Well blow me down, it looks as if the ground is starting to shift. The welcome appointment of Matthew Xia to head up Actors Touring Company, hot on the heels of Roxana Silbert’s appointment at Hampstead, suggests that British theatre is at long last beginning to change.
The industry is starting to look very different from even a year ago, particularly in London. White men no longer have the upper hand and almost all the jobs. Back in February 2016, just three years ago, the Bush’s Madani Younis told me: “Sometimes, when I sit in arts conferences or in meetings with artistic directors of other London theatres, I question what city I am in, and ask myself: when did my world become so white?”
But the shift to artistic directors of colour, and from men to women, is under way. Justin Audibert is now at the Unicorn, Nadia Fall is making her mark at Theatre Royal Stratford East, Rachel O’Riordan is heading to the Lyric, Lynette Linton takes over at the Bush from Younis, who is heading to be creative director at the South Bank, and of course Kwame Kwei-Armah is installed at the Young Vic where next year’s programme opens up opportunities to a wide range of young directors and makers.
They join Indhu Rubasingham at the Kiln, where she has demonstrated impressive leadership; Vicky Featherstone, whose 2019 Royal Court season looks set to usher in change; the energising Lisa Spirling at Theatre503; Gemma Bodinetz at Liverpool Everyman; Sarah Brigham, who has had a galvanising effect at Derby; Sarah Frankcom, who has transformed the Royal Exchange in Manchester; Annabel Turpin at the Arc in Stockton; Theresa Heskins at the New Vic; and Erica Whyman who, as deputy artistic director at the Royal Shakespeare Company, is shifting the culture at the Stratford venue. Two of our national companies are headed by women: Kully Thiarai at National Theatre Wales and Jackie Wylie at National Theatre of Scotland.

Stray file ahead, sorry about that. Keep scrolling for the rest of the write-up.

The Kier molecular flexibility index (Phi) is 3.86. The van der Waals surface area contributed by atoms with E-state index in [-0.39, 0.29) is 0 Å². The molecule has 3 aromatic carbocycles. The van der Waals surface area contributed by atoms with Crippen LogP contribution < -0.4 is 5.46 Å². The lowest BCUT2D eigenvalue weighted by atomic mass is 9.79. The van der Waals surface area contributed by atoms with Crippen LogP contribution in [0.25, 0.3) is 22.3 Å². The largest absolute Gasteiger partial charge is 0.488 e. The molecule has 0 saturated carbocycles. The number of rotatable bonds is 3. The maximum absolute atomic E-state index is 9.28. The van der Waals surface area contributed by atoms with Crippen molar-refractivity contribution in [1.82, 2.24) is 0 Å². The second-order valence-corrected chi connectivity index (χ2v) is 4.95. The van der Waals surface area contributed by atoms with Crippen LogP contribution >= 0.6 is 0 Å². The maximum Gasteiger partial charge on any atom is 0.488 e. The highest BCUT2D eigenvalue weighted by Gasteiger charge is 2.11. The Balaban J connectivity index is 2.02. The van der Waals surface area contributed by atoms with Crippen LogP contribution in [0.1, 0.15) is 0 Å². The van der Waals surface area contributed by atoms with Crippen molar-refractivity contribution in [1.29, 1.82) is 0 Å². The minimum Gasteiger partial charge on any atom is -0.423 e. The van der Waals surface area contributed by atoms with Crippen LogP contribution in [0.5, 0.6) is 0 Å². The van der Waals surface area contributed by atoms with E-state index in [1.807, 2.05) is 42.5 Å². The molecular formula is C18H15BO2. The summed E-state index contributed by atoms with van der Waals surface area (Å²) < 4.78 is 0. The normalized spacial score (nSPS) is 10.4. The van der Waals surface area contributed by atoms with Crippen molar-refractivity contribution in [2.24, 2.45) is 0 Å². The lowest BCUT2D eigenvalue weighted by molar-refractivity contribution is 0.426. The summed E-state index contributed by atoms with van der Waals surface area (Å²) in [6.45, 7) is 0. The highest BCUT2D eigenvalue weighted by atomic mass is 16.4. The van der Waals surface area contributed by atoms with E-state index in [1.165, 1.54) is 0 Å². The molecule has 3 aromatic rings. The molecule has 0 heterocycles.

It is not real change if that diversity doesn’t run all the way through a building like letters through a stick of seaside rock
Is it enough? No. But it is a start, and a start that should be helped by initiatives such as Artistic Directors of the Future, which is championing the next generation of diverse artists and leaders. I love the way it presents the programme. “No more hand-holding. No more short-lived schemes. No more waiting for permission. No more waiting for a revolution.”
Gains made can, of course, be easily lost. Green shoots can be crushed and need defending, particularly as theatre faces an uncertain financial future that often makes it more timid. And while changes to artistic leadership are great and very visible, it is not real change if that diversity doesn’t run all the way through a building like letters through a stick of seaside rock.
It is lonely being a black leader in a predominantly all-white building, or a woman at the top of an organisation where the rest of the senior management is mostly male. The pressures are even greater if you are a woman of colour. As Rubasingham told me recently: “If I fail, I am not just failing for myself like most artistic directors. My failure would make it harder for other BAME women to lead.”
That real change isn’t just brought about with a single appointment at the top was underlined last week by the launch of the Theatre Diversity Action Plan, a 10-step practical guide to help increase diversity across the workforce. As Adrian Lester observed at the launch: “If our industry doesn’t change, and soon, we run the risk of becoming obsolete.”
Kwei-Armah recently told me about arriving at Center Stage Theatre in Baltimore in 2011 to be its artistic director and discovering that in a city where 70% of the population was black he was the only person of colour in the senior management.
“People kept saying there just isn’t enough black talent,” he said. But then a senior member of the team told him she had realised that it wasn’t about talking a good game on diversity but acting on it, and said that if he promised to give her job to a person of colour she would step down. “She didn’t have independent wealth, she got another job using her skills, but she really believed in saying: ‘If not me, who?’ and ‘If not now, when?’ and the job did go to a person of colour. I always smile from my heart when I think of this,” says Kwei-Armah. He said the industry needs people not only taking personal responsibility for ushering in change but also structures that offer “accelerators wherever you find yourself in the hierarchy”.
So yes, let’s celebrate the changing landscape, but let’s also remember there is still more work to be done.